FACT: Do cows drink human milk in order to have enough to feed their babies? Some moms find they need to keep water nearby because they are exceptionally thirsty when they are nursing. There’s no need, though, to push extra fluids – whether milk or water – when breastfeeding. Simply drink to thirst. Drinking more than you’re thirsty for can actually have negative consequences: researchers found decreased milk production was linked to excess fluid intake. Aim for eight, eight-ounce glasses per day, with water being the best choice. 

 

MYTH: You need to avoid broccoli, cabbage, Brussels sprouts, oranges, tomatoes, etc. so that baby doesn’t get gassy or fussy.

 

FACT: Your body just doesn’t work that way. Yes, these foods may give mom gas or heartburn as they are digested. But breastmilk is made from the components of mom’s diet that pass into her bloodstream – and the gas and acid are limited to mom’s gastrointestinal tract. Occasionally a baby may be sensitive to something mom eats – but this more often has to do with a protein in the food passing into mom’s bloodstream and her breastmilk, than with the food producing gas in mom’s stomach or intestines.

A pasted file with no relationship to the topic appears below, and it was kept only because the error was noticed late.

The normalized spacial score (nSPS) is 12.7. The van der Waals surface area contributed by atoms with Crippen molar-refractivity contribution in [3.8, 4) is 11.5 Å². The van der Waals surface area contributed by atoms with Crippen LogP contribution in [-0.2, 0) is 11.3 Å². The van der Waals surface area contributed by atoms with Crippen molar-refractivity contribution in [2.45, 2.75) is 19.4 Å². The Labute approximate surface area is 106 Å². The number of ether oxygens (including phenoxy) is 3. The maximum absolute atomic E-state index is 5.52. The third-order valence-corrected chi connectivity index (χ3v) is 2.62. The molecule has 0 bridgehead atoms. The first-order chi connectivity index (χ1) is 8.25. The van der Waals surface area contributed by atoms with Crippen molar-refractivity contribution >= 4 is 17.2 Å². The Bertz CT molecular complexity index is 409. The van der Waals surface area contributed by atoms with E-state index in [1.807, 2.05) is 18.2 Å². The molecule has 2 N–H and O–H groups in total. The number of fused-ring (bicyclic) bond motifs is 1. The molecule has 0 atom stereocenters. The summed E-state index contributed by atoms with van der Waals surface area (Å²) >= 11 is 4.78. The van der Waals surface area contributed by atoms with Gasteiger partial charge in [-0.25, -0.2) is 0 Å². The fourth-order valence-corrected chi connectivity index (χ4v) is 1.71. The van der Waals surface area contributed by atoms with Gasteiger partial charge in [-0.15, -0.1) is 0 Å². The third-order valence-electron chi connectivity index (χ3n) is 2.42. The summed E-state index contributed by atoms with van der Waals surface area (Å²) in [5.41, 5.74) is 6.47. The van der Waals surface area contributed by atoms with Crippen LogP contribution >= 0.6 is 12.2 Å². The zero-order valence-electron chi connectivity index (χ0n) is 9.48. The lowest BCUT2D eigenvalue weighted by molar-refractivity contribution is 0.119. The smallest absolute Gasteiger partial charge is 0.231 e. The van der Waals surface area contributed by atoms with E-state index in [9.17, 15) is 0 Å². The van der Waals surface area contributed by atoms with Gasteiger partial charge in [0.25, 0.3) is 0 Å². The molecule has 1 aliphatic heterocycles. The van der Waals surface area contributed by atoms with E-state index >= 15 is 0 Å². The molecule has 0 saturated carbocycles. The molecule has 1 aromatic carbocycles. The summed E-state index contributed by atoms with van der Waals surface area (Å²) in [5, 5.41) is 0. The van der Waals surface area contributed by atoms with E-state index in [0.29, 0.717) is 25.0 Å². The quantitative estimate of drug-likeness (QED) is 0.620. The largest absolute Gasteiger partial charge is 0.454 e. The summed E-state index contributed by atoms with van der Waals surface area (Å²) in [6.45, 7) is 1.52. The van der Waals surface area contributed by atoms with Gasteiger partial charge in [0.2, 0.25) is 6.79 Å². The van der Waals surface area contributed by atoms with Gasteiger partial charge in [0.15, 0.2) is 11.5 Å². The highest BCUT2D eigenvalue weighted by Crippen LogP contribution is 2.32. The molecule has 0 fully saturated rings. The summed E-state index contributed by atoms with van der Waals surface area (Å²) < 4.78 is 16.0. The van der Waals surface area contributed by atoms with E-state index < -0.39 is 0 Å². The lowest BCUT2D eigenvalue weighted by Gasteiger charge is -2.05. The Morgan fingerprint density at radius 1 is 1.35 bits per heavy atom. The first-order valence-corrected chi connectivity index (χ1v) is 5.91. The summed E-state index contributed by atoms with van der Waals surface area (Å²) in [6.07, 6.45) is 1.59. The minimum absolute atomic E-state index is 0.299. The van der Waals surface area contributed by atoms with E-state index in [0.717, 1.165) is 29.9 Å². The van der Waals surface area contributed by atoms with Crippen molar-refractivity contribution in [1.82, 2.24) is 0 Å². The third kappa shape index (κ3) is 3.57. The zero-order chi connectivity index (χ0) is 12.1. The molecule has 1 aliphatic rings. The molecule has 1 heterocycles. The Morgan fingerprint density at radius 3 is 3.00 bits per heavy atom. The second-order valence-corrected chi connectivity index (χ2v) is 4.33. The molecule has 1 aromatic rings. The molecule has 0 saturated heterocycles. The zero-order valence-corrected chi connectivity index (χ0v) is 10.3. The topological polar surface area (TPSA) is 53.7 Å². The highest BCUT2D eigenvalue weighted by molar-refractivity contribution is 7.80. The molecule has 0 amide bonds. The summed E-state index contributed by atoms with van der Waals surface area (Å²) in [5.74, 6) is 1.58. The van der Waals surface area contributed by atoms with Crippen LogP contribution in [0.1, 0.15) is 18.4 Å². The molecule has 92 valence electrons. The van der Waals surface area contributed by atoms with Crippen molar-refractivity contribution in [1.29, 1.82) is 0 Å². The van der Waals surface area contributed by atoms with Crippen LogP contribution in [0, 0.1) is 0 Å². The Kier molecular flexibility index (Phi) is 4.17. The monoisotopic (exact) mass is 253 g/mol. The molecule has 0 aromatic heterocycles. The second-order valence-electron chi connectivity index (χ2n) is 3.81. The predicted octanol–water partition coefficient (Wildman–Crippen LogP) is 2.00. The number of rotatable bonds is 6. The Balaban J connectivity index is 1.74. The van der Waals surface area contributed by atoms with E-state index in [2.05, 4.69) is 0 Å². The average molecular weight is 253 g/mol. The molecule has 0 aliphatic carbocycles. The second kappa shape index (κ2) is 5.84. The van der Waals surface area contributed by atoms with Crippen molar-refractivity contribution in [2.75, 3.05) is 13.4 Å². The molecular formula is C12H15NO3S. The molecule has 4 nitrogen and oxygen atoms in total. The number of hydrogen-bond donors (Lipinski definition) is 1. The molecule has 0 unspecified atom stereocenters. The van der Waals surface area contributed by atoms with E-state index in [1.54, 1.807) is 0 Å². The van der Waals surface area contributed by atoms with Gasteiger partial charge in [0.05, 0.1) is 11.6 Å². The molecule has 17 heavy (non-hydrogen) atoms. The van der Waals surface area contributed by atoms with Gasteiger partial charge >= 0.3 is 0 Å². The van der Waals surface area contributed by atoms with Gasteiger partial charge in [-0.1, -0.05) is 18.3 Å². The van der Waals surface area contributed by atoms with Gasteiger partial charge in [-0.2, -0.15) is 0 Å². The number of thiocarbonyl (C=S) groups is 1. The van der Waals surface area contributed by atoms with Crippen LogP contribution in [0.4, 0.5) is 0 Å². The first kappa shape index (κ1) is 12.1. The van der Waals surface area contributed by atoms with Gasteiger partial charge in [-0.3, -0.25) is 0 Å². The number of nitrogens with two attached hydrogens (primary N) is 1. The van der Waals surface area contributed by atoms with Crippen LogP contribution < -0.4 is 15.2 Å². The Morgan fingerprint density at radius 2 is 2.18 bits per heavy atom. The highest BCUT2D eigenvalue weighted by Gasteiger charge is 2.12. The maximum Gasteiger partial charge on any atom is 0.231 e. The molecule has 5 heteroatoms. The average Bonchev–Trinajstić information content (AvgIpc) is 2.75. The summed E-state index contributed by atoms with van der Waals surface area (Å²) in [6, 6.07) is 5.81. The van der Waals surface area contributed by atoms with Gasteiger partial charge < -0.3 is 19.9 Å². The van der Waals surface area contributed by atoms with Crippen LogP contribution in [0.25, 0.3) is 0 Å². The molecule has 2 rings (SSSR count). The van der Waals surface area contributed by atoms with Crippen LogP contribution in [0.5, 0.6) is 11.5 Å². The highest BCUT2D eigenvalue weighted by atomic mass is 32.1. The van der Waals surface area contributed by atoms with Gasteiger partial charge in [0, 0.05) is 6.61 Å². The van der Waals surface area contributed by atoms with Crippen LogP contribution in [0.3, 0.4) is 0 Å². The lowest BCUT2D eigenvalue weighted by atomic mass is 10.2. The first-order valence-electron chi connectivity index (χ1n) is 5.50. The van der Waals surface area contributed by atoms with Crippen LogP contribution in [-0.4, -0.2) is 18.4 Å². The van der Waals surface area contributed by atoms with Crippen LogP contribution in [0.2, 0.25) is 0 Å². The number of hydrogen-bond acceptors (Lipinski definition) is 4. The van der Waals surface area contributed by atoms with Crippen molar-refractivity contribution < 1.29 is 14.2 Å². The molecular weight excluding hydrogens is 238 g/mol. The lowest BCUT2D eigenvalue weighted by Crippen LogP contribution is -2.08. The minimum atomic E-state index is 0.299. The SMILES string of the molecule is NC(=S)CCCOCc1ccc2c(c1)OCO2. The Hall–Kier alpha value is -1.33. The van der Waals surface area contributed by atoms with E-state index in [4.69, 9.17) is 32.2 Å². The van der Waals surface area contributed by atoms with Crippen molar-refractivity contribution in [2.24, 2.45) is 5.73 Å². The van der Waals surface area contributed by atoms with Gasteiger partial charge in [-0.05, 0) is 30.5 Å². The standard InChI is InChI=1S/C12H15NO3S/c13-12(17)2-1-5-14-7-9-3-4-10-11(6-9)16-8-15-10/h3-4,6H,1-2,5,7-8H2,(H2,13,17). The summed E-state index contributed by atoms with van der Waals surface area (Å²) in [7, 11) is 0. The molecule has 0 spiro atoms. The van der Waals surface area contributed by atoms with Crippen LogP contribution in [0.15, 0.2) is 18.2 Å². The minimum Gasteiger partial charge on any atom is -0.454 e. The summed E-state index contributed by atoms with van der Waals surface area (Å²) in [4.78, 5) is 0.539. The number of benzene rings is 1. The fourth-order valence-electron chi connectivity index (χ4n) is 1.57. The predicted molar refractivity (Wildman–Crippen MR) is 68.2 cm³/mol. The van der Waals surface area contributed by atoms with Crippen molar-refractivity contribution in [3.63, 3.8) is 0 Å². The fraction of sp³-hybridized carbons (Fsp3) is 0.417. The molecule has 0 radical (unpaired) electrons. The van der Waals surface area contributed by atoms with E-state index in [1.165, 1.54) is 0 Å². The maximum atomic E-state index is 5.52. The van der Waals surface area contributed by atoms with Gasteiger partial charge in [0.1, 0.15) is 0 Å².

MYTH: Nursing moms need to avoid fish.

FACT: It’s true that nursing (and pregnant) moms should avoid certain fish due to high mercury content. These include shark, swordfish, tile fish and mackerel, among others. But fish are a good source for fatty acids that improve the types of fats available to your baby through your breastmilk. Good choices for this include salmon, albacore tuna, lake trout, Alaskan halibut, sardines, and herring. Choose cold-water varieties of fish and know where your fish came from, if you can.

MYTH: If you don’t eat the perfect diet, your milk won’t be any good.